Here’s another riff on my latest muffin recipe, Matt Stone’s beautiful Greenhouse Muffins from his book “The Natural Cook Maximum Taste Zero Waste”, see here to buy the book.
280g raw sugar
200g zucchini unpeeled and grated
1 apple unpeeled and grated
1 nectarine chopped into small pieces
150ml vegetable oil
100g nuts, roughly chopped – pecans, walnuts, almonds would be good. I used pecans.
300g plain flour
2 tsp baking powder
2 tsp ground cinnamon
¼ tsp salt
50g cold butter
70g plain flour
50g rolled oats
50g sunflower seeds
3 tsp honey
1 nectarine cut into thin slices
Whisk the eggs together in a large mixing bowl until they are frothy. Slowly pour in the sugar. Keep whisking until the sugar has dissolved and the mixture has doubled in size. Whisk in the zucchini , apple, oil and nuts. Using a spatula, gently fold in the flour, baking powder, cinnamon and salt. Lastly gently fold in the nectarine pieces.
The mixture can be baked straight away but Matt suggests leaving it in the fridge overnight. This will give the flour a chance to hydrate and the baking powder to activate, resulting in a more consistent muffin texture. The mix will keep for 3–4 days in the fridge.
Preheat the oven to 180 degrees C. For the topping, place the cold butter and flour in a bowl and rub together with your fingertips. Add the oats and seeds and mix well, then mix in the honey to create a crumble-type mixture.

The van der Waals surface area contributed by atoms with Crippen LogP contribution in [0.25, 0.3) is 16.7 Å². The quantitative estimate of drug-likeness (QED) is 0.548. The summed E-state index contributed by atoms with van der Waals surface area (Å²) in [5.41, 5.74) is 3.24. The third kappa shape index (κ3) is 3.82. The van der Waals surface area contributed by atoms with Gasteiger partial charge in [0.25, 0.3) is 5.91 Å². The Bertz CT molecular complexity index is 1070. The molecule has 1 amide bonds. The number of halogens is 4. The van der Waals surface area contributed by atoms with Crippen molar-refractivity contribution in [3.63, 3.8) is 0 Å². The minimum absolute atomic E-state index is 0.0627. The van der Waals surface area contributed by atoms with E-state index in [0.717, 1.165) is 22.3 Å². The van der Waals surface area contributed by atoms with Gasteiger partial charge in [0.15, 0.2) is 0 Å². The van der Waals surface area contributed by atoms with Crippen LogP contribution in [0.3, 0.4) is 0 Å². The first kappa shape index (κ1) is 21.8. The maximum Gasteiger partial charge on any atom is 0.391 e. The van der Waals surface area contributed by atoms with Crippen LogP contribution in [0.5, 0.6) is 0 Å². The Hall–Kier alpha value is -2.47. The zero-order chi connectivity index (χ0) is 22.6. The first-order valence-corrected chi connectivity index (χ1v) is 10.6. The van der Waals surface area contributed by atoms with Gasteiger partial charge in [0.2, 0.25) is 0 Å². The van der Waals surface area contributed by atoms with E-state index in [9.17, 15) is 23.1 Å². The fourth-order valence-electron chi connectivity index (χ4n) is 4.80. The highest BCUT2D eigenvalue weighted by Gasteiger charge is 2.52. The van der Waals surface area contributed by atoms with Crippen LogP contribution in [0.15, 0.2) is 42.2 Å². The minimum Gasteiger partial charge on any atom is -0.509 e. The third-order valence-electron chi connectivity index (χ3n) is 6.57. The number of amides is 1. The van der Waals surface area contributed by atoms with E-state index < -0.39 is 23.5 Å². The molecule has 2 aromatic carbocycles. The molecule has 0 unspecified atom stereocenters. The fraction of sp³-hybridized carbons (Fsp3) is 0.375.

Grease a 12-hole standard muffin tin and line the holes with squares of baking paper. Spoon in the muffin mixture and press it down to the level of the tin.
Cover the top of the muffins with the crumble topping and place 2 or 3 nectarine slices on top of the crumble. Place the tray in the oven and cook for about 25 minutes. After 15 minutes check the muffins using a skewers and test for “doneness”. My experience has been that they will need another 5-10 minutes, so keep checking until you are sure they are cooked.
When done, take the muffins out of the oven and leave to cool in the tin for 5–10 minutes. Then finish cooling on a wire rack. They keep fine in their paper wraps, making them easy to store and transport.